Bceloss | Why Do We Need Cross Entropy Loss? (visualized)

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Why Do We Need Cross Entropy Loss? (visualized)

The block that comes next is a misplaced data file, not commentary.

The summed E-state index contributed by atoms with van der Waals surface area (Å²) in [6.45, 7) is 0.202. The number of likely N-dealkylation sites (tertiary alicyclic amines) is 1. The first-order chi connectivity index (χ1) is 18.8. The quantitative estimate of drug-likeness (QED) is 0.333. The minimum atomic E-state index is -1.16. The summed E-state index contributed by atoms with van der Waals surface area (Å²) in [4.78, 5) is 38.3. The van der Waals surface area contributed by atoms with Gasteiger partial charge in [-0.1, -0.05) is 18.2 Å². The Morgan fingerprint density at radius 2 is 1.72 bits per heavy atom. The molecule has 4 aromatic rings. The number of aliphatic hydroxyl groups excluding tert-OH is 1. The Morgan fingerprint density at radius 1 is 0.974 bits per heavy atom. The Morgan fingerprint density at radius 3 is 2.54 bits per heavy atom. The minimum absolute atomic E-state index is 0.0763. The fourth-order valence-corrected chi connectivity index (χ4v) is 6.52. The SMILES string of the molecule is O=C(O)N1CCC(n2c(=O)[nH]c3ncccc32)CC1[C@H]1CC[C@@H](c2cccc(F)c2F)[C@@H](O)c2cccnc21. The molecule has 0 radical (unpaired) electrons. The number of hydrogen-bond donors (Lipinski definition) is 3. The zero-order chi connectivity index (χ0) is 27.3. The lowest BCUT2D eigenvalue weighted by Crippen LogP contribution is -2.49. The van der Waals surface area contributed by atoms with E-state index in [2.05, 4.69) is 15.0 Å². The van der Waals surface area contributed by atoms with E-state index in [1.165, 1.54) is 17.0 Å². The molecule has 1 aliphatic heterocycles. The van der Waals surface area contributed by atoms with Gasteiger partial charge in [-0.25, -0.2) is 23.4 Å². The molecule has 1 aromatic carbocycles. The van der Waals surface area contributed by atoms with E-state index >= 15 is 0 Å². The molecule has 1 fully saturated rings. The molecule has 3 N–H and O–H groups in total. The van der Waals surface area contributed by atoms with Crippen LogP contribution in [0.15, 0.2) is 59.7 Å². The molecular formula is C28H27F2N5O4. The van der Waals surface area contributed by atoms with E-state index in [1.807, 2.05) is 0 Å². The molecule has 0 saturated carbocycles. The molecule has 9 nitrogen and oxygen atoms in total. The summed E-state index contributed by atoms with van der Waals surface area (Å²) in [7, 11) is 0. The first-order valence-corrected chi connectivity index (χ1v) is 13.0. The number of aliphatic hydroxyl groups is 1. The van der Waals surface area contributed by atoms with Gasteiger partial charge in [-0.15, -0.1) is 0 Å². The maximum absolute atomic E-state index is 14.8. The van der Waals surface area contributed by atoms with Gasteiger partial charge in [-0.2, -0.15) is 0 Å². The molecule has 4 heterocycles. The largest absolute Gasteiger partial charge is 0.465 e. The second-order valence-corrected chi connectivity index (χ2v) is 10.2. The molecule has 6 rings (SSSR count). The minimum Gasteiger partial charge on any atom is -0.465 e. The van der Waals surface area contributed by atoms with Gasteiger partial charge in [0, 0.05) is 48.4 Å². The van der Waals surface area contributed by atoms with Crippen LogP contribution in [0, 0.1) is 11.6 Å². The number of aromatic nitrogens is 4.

Hello, people from the future. Welcome to normalized nerd in this video. I’m gonna try to answer one question that you probably have thought about, at least once while learning machine learning and the question is, why do we need binary cross entropy cost function when we have our good old mean squared error cost function. Well, I have a nice visualization too, so let’s get started. First of all, I’m gonna define the terms. Trust me, it’s gonna make our life a lot easier so here. I will be referring ground truths as Y and the predictions of our model as Y hat. Don’t worry about the architecture of the model because in this video, everything that I’m going to talk about will be based on this ground truth and predictions now the most common loss function we use is mean squared error loss and the formula is very simple 1 upon M times, the summation of all the square of the errors that is the difference between ground truth and the prediction, Obviously M is the number of samples in our training data. Now I’m gonna simplify this expression a bit. Because for the analysis, we don’t really need M number of data points. We are only going to consider one data point, so the formula becomes y minus y print whole square now comes the second most common cost function that is binary cross entropy loss and here. The formula is a bit tricky, but not hard at all. It just includes a couple of logs and in this case, Also I’m not gonna consider M number of data points. I’m just gonna consider one data point and I’m going to ignore the negative sign at the beginning. Because for our analysis, we are only interested in the shape of the function, so it becomes y times ln of y pred plus 1 minus y times ln of 1 minus y print by the way ln is just the natural logarithm. Okay, now we all know that mean. Squared error is used for regression problems and binary cross. Entropy is used for classification problems. But why is that well? There are two main reasons behind it. The first reason is when we tackle these machine learning problems from a probabilistic view, then main squared error arises naturally from the linear regression problem and binary cross. Entropy arises naturally from the logistic regression problem. And if you want to see the derivation, then I actually have a video on that. And the link will be appearing in the cards right now and will also be available in the description, but in this video, I’m gonna be focusing on the second reason, which is in a classification problem. The mean squared error does not penalize the model in case of a misclassification as much as it should do. But binary cross entropy cost function penalizes our model a lot for a single misclassification. That is exactly what we want. I know it’s hard to grasp at first, but let me show you something so here. I’m gonna try to visualize the square data loss and the cross entropy loss. So let us have the axis first. Now, the square error loss says this so here I’m going to particularly deal with a binary classification problem, so we will have two classes zero and one. Let’s see what the cost function becomes when we put ground truth as zero and obviously it’s a parabola or rather a section of the Parabola. Now let’s put y is equal to one this time. The loss is one minus Y print whole square and this is again a parabola but just shifted a bit, right, okay, so now comes the cross entropy loss again. I’m gonna first put ground truth as zero and then ground truth as one so for Y is equal to 0. The function reduces to ln 1 minus Y print. Let’s plot it, please notice that this function is not defined at X equal to 1 Now, let’s see the second case this time the function becomes ln of y print. The shape of this function will be exactly same as the previous one, but in the opposite direction. Now, please remember that I had omitted the negative sign at the beginning. So in reality, these curves should have lied on the upper portion of the X-axi’s, But that is not going to be too much important here. Okay, now, as we have visualized our functions, let us assume a scenario where our model has made a mistake here. I’m assuming that the ground truth is 0. But my model has predicted 0.9 that is close to 1 so my model has predicted that this sample should lie in the class 1 but in reality this should lie in class 0. So this is a case of misclassification. Now let’s see how the two different cost functions handle the scenario First. I’m going to calculate the cost. According to the squared error loss. So that gives me 0.81 now, let’s see the loss as calculated by the cross entropy function, it’s 2.3 The difference is not that much, right, but what we are really interested is the gradient because it is the gradient that will gonna penalize our model, so let’s calculate the gradient of LSE with respect to y print at 0.9 so it turns out to be 1.8 fairly low gradient right now, let’s calculate the same thing for the cross entropy function, so just look at that. It’s nearly 10 times larger than the squared error loss. Allow me to sprinkle some calculus here. So what do I exactly mean? When I say penalizing the model and that value is nothing but the gradient of the cost with respect to the weights and using the chain rule we can write. Let me write this thing for the cross entropy loss also. Well, now you can tell that which cost function is gonna change the model weights more, Obviously. It’s the cross entropy one. Now, what happens if our model makes a bigger mistake? Well, if you just track the tangent of the blue curve, you will see as the model makes bigger mistakes. The value of the gradient increases very rapidly. Now you might ask then why we don’t use this cross entropy in case of a regression problem? The reason is in a regression problem. We are dealing with continuous values, right, even if our regression model gives a little bit different answer from the ground truth, it should not cost the model too much, but in a classification problem, if our model gives different answer, then it should cost our model a lot, right because we are dealing with classes that is discrete values. So that was all for this video, guys. I hope you really understood why. We need binary cross entropy for classification problems and mean square error for regression problems. If you have any question, please let me know in the comment section, and if you have enjoyed this video, please share this video and subscribe my channel. Stay safe and thanks for watching [Music] you?